When you’re looking for an agricultural herbicide formulation that offers powerful, consistent weed control, take a look at Roundup PowerMAX. The consistency of control this product provides has been enhanced and proven on weeds that are known to be hard to control such as velvetleaf, purslane, lambsquarters, kochia, Canada thistle and morning glory.
Roundup PowerMAX has consistently outperformed imitator herbicide products in both greenhouse and field trials with performance you can see. Specially formulated with CROPSHIELD, it offers weed to weed and field to field control.
In warmer climates, a preharvest application of Roundup PowerMAX® herbicide can help to hasten grain sorghum drydown and aid with weed control and plant desiccation for ease of harvest. The following benefits can be found through preharvest application:
• Desiccation of foliage permits for earlier harvest.
• Grain moisture may be significantly reduced at harvest time.
• Less green matter provides an increase in harvest efficiency.
• Late-season weed control helps reduce late-season weed seed production.
• Late-season water uptake from the sorghum and weeds may be reduced, resulting in more soil moisture for the next crop.
• Less evidence of grain mold complex in sorghum panicle.
Keep in mind that Roundup PowerMAX® herbicide should not be used pre-harvest on sorghum grown for seed, as reduction in germination or vigor may occur. Apply Roundup PowerMAX® when grain sorghum is at 30 percent moisture or less. When applying Roundup PowerMAX® herbicide pre-harvest, if grain sorghum is drought-stressed, diseased or lush due to irrigation, it is recommended to increase the application towards the higher end of the labeled herbicide rate and add a full rate of AMS (17 lbs/ 100 gal of spray solution). Avoid a pre-harvest application of Roundup PowerMAX® if sorghum is infected with charcoal rot as lodging may occur.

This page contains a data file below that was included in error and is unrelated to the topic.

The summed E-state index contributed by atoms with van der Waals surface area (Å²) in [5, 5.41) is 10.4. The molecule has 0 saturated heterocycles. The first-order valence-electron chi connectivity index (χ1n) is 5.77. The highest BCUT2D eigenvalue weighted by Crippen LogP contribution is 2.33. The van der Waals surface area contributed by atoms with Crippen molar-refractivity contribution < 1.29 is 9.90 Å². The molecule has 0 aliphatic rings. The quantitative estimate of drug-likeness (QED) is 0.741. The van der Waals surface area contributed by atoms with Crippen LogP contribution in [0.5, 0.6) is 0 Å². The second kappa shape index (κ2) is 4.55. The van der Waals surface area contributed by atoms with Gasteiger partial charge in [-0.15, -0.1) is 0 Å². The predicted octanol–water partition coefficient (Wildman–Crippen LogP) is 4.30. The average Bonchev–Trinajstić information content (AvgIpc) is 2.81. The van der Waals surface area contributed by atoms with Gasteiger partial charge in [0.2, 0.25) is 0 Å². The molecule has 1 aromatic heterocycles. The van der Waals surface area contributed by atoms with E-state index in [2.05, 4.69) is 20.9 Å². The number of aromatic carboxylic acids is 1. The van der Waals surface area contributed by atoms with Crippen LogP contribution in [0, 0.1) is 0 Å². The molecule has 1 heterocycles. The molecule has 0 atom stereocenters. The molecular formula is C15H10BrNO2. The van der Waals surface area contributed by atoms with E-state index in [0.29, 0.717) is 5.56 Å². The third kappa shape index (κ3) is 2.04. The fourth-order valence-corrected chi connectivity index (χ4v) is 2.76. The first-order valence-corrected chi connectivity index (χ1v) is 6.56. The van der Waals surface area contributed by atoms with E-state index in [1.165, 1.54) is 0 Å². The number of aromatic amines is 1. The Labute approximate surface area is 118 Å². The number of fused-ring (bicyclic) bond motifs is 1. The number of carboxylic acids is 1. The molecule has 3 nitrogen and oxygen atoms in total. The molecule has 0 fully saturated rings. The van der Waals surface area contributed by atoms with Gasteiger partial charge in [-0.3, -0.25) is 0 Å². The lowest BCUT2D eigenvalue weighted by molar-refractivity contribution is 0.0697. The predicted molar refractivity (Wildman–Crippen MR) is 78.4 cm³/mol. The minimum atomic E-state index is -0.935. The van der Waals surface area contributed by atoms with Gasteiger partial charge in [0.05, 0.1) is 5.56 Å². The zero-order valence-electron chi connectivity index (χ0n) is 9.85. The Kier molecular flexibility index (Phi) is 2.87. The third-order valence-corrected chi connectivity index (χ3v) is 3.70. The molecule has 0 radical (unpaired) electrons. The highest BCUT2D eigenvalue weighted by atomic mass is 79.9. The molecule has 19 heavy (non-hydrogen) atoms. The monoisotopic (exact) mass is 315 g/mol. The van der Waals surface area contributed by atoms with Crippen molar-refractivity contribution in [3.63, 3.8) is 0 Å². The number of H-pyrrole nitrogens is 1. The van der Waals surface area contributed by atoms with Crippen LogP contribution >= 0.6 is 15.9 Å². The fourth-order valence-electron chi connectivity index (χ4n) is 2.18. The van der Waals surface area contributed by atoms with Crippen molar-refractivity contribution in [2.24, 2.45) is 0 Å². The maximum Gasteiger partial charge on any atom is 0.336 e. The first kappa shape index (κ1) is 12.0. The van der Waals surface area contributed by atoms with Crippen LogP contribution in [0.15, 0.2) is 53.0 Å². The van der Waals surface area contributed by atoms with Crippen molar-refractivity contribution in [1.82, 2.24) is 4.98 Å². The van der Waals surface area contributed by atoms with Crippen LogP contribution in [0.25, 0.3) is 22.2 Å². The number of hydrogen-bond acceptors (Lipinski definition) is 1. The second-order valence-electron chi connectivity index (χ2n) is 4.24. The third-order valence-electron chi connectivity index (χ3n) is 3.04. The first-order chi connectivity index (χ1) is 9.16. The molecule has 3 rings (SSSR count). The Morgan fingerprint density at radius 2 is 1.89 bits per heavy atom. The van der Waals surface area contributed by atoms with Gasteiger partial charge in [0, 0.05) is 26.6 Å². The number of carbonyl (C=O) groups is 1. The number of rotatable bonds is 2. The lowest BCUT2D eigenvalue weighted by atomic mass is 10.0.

The broad-spectrum herbicide, Gramoxone Inteon, was approved by the Environmental Protection Agency for use as weed control in late 2005. Syngenta Crop Protection’s Gramoxone Inteon, a new formulation of paraquat herbicide, is effective in burn down and harvest aid usages and offers an alternative to glyphosate technology.
“Gramoxone Inteon is a major advance in product stewardship and reduced risk,” said Rusty Wendt, Syngenta brand manager. “This new innovative formulation continues the Gramoxone tradition by providing outstanding weed control and an effective weed resistance management tool option.”
After years of research, Gramoxone Inteon contains an assortment of new features to improve its safety profile. It now reduces the risk of harm from accidental ingestion through the use of a novel formulation based on alginates. Alginates are non-toxic, natural products that are extracted from seaweed. Alginates in Gramoxone Inteon have no negative impact on product performance and come into play only in the case of accidental ingestion. The alginate technology helps to prevent the product from being absorbed into the body, thereby increasing time and efficacy for medical treatment should ingestion occur. An emetic, purgative and distinctive green dye further enhances the product safety profile.
Another new feature is a less offensive alerting agent. The alert now has a mild “decaying grass” odor designed to warn the user against accidental ingestion. This new odor further provides a more positive user experience during application and handling.
When it comes to glyphosate weed resistance management, Gramoxone Inteon is the way to go. Gramoxone Inteon helps preserve glyphosate technology for future use. A burndown with Gramoxone Inteon allows growers to save their glyphosate applications for in-crop use where they fit best.
“Now that glyphosate resistance has been confirmed in all major crop production regions in the United States, it’s more important than ever growers take measures to preserve this valuable technology,” says Wendt. “It’s time we gave glyphosate a rest by utilizing other chemistries like Gramoxone Inteon in burndown situations so that we can save glyphosate for in-crop use.”